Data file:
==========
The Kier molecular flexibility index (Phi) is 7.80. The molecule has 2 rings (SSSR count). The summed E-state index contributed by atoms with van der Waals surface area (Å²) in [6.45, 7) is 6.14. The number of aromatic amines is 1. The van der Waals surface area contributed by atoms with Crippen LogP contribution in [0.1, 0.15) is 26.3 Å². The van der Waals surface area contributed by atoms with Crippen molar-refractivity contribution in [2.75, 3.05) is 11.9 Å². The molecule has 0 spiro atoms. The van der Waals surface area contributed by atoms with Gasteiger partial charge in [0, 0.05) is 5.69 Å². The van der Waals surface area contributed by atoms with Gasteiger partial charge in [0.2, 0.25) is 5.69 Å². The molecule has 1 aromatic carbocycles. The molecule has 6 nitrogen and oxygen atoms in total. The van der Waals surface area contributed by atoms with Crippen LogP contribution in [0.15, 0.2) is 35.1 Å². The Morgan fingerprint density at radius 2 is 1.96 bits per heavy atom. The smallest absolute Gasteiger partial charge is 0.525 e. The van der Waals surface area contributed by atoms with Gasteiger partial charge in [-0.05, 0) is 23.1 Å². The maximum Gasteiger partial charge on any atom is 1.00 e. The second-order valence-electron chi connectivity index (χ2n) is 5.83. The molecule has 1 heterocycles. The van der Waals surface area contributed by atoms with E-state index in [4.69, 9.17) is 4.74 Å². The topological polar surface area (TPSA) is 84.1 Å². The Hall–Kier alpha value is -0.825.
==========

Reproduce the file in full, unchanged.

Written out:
The Kier molecular flexibility index (Phi) is 7.80. The molecule has 2 rings (SSSR count). The summed E-state index contributed by atoms with van der Waals surface area (Å²) in [6.45, 7) is 6.14. The number of aromatic amines is 1. The van der Waals surface area contributed by atoms with Crippen LogP contribution in [0.1, 0.15) is 26.3 Å². The van der Waals surface area contributed by atoms with Crippen molar-refractivity contribution in [2.75, 3.05) is 11.9 Å². The molecule has 0 spiro atoms. The van der Waals surface area contributed by atoms with Gasteiger partial charge in [0, 0.05) is 5.69 Å². The van der Waals surface area contributed by atoms with Gasteiger partial charge in [0.2, 0.25) is 5.69 Å². The molecule has 1 aromatic carbocycles. The molecule has 6 nitrogen and oxygen atoms in total. The van der Waals surface area contributed by atoms with Crippen LogP contribution in [0.15, 0.2) is 35.1 Å². The Morgan fingerprint density at radius 2 is 1.96 bits per heavy atom. The smallest absolute Gasteiger partial charge is 0.525 e. The van der Waals surface area contributed by atoms with Gasteiger partial charge in [-0.05, 0) is 23.1 Å². The maximum Gasteiger partial charge on any atom is 1.00 e. The second-order valence-electron chi connectivity index (χ2n) is 5.83. The molecule has 1 heterocycles. The van der Waals surface area contributed by atoms with E-state index in [4.69, 9.17) is 4.74 Å². The topological polar surface area (TPSA) is 84.1 Å². The Hall–Kier alpha value is -0.825.